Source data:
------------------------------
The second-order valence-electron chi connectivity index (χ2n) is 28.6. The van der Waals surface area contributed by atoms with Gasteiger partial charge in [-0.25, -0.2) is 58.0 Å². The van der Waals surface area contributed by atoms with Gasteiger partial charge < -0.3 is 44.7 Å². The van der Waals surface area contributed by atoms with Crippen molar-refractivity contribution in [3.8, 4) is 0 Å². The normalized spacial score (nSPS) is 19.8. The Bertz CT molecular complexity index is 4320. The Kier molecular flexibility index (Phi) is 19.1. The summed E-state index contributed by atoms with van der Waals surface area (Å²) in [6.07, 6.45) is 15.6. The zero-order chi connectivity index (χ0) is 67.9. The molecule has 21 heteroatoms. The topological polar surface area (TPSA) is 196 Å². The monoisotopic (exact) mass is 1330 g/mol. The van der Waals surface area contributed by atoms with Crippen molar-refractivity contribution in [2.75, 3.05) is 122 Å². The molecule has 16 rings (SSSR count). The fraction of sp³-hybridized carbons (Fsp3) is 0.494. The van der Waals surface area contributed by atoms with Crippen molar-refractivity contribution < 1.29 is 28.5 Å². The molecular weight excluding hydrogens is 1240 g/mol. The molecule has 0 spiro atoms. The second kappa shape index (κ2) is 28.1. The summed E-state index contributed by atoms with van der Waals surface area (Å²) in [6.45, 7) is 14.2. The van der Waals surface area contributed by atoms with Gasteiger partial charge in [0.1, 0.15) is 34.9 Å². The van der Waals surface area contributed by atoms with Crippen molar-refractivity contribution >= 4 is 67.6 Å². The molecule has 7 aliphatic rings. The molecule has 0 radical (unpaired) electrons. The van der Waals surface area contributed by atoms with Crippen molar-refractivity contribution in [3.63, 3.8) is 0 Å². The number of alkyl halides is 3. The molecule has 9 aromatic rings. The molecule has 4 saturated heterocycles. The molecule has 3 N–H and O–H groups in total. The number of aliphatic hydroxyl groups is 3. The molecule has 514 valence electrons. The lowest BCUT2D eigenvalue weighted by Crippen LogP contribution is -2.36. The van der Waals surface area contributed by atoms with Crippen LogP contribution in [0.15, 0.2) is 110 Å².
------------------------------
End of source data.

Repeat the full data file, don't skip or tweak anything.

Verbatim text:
The second-order valence-electron chi connectivity index (χ2n) is 28.6. The van der Waals surface area contributed by atoms with Gasteiger partial charge in [-0.25, -0.2) is 58.0 Å². The van der Waals surface area contributed by atoms with Gasteiger partial charge < -0.3 is 44.7 Å². The van der Waals surface area contributed by atoms with Crippen molar-refractivity contribution in [3.8, 4) is 0 Å². The normalized spacial score (nSPS) is 19.8. The Bertz CT molecular complexity index is 4320. The Kier molecular flexibility index (Phi) is 19.1. The summed E-state index contributed by atoms with van der Waals surface area (Å²) in [6.07, 6.45) is 15.6. The zero-order chi connectivity index (χ0) is 67.9. The molecule has 21 heteroatoms. The topological polar surface area (TPSA) is 196 Å². The monoisotopic (exact) mass is 1330 g/mol. The van der Waals surface area contributed by atoms with Crippen molar-refractivity contribution in [2.75, 3.05) is 122 Å². The molecule has 16 rings (SSSR count). The fraction of sp³-hybridized carbons (Fsp3) is 0.494. The van der Waals surface area contributed by atoms with Crippen molar-refractivity contribution < 1.29 is 28.5 Å². The molecular weight excluding hydrogens is 1240 g/mol. The molecule has 0 spiro atoms. The second kappa shape index (κ2) is 28.1. The summed E-state index contributed by atoms with van der Waals surface area (Å²) in [6.45, 7) is 14.2. The van der Waals surface area contributed by atoms with Gasteiger partial charge in [0.1, 0.15) is 34.9 Å². The van der Waals surface area contributed by atoms with Crippen molar-refractivity contribution >= 4 is 67.6 Å². The molecule has 7 aliphatic rings. The molecule has 0 radical (unpaired) electrons. The van der Waals surface area contributed by atoms with Crippen molar-refractivity contribution in [3.63, 3.8) is 0 Å². The number of alkyl halides is 3. The molecule has 9 aromatic rings. The molecule has 4 saturated heterocycles. The molecule has 3 N–H and O–H groups in total. The number of aliphatic hydroxyl groups is 3. The molecule has 514 valence electrons. The lowest BCUT2D eigenvalue weighted by Crippen LogP contribution is -2.36. The van der Waals surface area contributed by atoms with Crippen LogP contribution in [0.15, 0.2) is 110 Å².